Skip to content

UIT Leadership Spotlight: Chris Stucker, Associate Director, Identity & Access Management

Chris Stucker, associate director for Identity & Access Management

Chris Stucker, associate director for Identity & Access Management

Where are you from originally?

I was born in Denver, Colorado, and mostly lived in this region during my early years.

What post-secondary degree(s) do you have, in what subject(s), and from what university(ies)?

I have a Bachelor of Arts in business administration from Southern Utah University (SUU). I’m currently in SUU’s Master of Science program for Cyber Security and Information Assurance, which I will finish in a few months.

What led you to the University of Utah?

My wife and I have family in Utah — we have a daughter and her family, our parents, and siblings. I’d casually watched for opportunities in Utah for a while, but nothing ever caught my interest. One day, I saw a post looking for an IT person for the U’s Facilities Management. I applied, was interviewed by Deputy CIO Ken Pink and others, and was lucky enough to be offered the position.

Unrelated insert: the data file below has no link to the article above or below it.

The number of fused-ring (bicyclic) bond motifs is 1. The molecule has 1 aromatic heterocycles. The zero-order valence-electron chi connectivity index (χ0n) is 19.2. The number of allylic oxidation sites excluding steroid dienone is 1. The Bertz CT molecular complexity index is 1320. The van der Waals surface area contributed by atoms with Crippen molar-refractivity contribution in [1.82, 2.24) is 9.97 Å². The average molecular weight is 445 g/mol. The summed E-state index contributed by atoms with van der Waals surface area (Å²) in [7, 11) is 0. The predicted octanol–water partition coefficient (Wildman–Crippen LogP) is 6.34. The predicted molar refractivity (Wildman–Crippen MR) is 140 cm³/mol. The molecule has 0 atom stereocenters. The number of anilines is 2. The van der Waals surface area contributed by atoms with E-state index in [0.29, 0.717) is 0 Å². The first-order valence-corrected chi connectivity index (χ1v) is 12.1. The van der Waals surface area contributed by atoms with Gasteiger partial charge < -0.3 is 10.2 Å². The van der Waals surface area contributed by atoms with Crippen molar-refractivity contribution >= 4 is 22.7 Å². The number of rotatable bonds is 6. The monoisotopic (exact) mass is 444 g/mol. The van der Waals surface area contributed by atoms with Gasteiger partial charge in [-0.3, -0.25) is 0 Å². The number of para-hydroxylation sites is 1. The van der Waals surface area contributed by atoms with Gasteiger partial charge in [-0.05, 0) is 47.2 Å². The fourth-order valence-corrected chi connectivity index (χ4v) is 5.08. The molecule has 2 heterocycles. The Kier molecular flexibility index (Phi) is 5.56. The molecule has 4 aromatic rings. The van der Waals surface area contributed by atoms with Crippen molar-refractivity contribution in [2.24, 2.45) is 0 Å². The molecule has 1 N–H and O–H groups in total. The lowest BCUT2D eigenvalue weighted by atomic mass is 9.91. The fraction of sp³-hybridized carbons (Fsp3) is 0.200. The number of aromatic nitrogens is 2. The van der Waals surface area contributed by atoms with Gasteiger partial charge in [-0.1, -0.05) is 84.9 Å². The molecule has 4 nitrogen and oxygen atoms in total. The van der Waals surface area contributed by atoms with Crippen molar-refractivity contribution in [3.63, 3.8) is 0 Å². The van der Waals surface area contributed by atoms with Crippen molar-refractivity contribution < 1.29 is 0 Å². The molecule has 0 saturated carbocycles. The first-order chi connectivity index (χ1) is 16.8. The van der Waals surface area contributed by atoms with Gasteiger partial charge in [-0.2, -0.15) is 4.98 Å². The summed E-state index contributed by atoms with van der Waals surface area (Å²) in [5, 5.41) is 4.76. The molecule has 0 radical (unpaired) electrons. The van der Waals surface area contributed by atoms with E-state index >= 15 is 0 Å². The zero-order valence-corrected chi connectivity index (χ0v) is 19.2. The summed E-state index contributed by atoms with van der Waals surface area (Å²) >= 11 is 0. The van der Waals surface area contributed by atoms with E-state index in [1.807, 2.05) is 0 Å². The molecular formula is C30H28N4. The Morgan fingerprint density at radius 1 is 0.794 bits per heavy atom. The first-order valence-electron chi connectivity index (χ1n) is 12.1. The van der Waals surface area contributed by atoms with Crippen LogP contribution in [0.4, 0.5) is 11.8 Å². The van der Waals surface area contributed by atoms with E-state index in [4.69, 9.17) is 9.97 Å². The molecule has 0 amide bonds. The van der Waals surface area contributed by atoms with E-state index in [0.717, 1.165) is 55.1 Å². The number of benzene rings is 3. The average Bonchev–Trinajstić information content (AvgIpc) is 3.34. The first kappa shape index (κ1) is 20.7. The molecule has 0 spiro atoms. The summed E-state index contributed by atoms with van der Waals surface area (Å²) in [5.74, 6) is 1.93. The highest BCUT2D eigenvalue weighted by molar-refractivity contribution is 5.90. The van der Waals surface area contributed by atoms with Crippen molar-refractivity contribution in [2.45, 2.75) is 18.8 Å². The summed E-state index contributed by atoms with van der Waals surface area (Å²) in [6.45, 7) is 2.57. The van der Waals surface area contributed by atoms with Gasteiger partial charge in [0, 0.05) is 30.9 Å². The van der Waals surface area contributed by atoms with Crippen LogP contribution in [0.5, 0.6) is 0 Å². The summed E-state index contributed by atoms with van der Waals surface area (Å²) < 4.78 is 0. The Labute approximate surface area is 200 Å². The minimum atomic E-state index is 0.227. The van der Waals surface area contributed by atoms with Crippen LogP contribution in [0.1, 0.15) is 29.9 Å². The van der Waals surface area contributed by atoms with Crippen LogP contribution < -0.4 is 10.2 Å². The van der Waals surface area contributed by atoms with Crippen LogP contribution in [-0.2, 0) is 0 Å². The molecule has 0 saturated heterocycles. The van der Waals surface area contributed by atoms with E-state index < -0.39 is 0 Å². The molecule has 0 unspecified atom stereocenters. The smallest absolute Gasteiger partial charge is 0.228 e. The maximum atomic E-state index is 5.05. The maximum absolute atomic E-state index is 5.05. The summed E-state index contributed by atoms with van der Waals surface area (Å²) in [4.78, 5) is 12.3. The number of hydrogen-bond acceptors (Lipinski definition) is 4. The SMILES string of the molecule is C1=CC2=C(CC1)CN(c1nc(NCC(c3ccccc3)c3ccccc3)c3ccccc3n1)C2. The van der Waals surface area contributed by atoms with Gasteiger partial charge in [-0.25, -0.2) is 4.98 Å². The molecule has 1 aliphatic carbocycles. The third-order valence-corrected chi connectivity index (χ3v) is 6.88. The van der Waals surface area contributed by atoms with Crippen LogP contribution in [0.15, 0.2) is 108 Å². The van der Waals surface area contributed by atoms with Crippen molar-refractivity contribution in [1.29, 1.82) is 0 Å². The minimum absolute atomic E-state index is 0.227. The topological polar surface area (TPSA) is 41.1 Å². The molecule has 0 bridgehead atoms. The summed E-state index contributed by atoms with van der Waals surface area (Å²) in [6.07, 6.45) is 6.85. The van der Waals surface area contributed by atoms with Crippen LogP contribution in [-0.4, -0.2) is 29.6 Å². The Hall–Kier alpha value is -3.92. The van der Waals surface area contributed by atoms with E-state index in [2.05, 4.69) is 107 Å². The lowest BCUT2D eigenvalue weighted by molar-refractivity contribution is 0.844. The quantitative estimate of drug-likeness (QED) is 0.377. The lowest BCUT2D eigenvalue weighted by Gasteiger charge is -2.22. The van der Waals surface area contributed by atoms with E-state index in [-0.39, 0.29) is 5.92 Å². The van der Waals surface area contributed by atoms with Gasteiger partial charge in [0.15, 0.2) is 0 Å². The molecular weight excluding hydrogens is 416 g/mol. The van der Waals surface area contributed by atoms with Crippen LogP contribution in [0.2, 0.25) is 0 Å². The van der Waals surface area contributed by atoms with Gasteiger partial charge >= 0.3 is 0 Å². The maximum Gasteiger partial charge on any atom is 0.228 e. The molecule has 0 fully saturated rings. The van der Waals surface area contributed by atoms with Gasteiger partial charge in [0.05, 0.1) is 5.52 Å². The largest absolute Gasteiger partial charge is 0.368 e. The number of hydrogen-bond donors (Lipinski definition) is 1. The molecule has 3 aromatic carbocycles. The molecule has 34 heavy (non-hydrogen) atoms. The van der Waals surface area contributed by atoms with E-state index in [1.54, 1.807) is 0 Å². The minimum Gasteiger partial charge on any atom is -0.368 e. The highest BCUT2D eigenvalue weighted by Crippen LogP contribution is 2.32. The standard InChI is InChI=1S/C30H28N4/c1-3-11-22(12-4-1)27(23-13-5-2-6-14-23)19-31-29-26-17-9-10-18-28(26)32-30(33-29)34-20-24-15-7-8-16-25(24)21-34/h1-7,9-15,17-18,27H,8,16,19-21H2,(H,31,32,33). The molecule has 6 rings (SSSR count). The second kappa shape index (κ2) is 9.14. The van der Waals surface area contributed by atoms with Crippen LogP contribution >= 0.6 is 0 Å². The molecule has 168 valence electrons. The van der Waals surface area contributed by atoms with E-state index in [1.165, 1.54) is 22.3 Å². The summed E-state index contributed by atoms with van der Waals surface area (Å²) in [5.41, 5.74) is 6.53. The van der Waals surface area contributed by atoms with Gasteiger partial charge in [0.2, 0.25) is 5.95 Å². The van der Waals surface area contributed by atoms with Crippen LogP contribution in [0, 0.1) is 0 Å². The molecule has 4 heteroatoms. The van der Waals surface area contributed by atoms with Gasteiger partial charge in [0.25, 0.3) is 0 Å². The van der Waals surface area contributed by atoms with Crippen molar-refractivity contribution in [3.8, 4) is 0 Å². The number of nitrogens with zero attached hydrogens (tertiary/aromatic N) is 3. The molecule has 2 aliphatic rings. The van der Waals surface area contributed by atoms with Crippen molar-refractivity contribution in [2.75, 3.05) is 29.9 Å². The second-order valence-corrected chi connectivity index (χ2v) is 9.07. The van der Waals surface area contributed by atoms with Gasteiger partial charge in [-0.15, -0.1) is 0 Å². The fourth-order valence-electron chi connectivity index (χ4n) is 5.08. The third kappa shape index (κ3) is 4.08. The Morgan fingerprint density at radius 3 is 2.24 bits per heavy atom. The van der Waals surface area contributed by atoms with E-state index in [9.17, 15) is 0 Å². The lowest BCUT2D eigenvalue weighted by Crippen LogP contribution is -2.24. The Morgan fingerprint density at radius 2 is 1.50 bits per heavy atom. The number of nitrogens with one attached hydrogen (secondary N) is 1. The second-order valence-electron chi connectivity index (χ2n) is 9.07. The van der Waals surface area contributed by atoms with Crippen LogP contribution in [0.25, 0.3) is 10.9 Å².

Can you describe the path you took to IT leadership?

After college, I went (back) into the military as an Army officer. The Army focuses a lot of time, effort, and resources on teaching young service members — enlisted and officer — to lead. It’s a really interesting environment in which to learn, a true melting pot, and an environment in which the stakes can be very small or immense. My career field, intelligence, was becoming very interested and invested in computing and networking. I had a lot of opportunities for technical training and putting those new skills to work, as a technician and learning to lead and work with technical people. Eventually, I decided that it was time for a change and applied that training and experience to move to the civilian world, and have been doing IT and security stuff since.

How would you describe your leadership style and/or philosophy?

My overall philosophy would be that my style doesn’t matter, and that it’s not about me. I try to figure out what a team or individual needs, what will help her or him or them be successful, what will help ensure the success of a mission, and match my style to that. There are some traits and values that don’t bend, things that I think leaders need to do or be always, but otherwise my style varies a lot from team to team, day to day, situation to situation. Some overall values would include empowerment, decentralization of control, loyalty, integrity, trust (in motives, if not necessarily outcomes), fairness, humility, dependability, and followership. There are many more, and I frequently fail at any/all of them, but those are some of the goals in my personal sights.

What do you enjoy most about your role at the U?